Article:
Potter County was formed from Lycoming County in 1804. Potter County is a county located in the U.S. state of Pennsylvania. It is in the Allegheny Plateau region. As of 2000, the population was 18,080. Its county seat is Coudersport. Potter County was named after James Potter, who was a general from Pennsylvania in the Continental Army during the American Revolution. Though it is named for him, James Potter never actually lived in Potter County and may have never even visited the area.
Potter County was named for General James Potter, a hero of the American Revolution. He served under Washington during the Revolution. General Potter had never been in the area of the county, but he had surveyed the lands purchased from the Indians on 1768 as far up the West Branch of the Susquehanna River as the Forks of the Sinnemahoning.
The bill of January 13, 1804, proposed the creation of six new counties — Jefferson, McKean, Clearfield, Sinnemahoning, Tioga and Cambria. It was the intention of the framers of the Act to give the Indian name Sinnemahoning, meaning “stony lick,” to one (Potter) of the four new counties to be carved from Lycoming County. However, certain members of the General Assembly wanted to honor General James Potter, a hero of the American Revolution. Consequently, the name Sinnemahoning was dropped and Potter substituted. The Act was passed March 26, 1804.
Major Isaac Lyman, an American Revolutionary war veteran was one of the first permanent settlers in Potter County. Major Lyman is recognized the founder of Potter County. He was paid ten dollars for each settler he convinced to move to Potter County. He built his home in 1809 in nearby Lymansville, now known as Ladonna. Major Lyman also built the first road to cross Potter County and Potter County’s first sawmill and gristmill.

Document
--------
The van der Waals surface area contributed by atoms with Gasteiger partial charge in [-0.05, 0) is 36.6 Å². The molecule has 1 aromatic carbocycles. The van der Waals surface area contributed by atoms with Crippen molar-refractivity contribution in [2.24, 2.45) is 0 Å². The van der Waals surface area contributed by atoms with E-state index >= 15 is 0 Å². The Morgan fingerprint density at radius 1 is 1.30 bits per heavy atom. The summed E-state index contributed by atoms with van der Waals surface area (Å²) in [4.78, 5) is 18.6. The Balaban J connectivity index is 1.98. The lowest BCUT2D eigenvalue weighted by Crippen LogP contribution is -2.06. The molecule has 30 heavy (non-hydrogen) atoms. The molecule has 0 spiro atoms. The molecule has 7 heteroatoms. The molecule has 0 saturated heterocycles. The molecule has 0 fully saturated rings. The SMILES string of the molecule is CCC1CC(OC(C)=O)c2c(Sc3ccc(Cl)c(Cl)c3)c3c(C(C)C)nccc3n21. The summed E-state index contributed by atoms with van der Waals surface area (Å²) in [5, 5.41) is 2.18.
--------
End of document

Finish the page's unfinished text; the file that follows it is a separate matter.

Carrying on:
Lyman had a colorful personal history. After the death in childbirth of his first wife, Sally Edgecombe, he remarried; later he left his second wife and started a third family in Potter County. The second Mrs. Lyman was determined not to suffer on her own. She sought out the Major, travelling from Bolton Landing, New York to Potter County with the help of their son, Burrell, who was 18 at the time. Major Lyman lived with these two families in Potter County. Historical accounts of the living situation vary. Some say that Lyman kept both wives under one roof. Others state that there were two log homes for the families on the same piece of property. Descendants of Major Isaac Lymans three families still live and work in Potter County.
Pennsylvania law provides for four types of incorporated municipalities: cities, boroughs, townships, and, rarer cases, towns. Below are listed the cities, boroughs and townships located in Potter County:
Road district (defunct)
- East Fork was a former “road district” which merged with Wharton Township on January 1, 2004. The eastern part of Wharton Township was East Fork.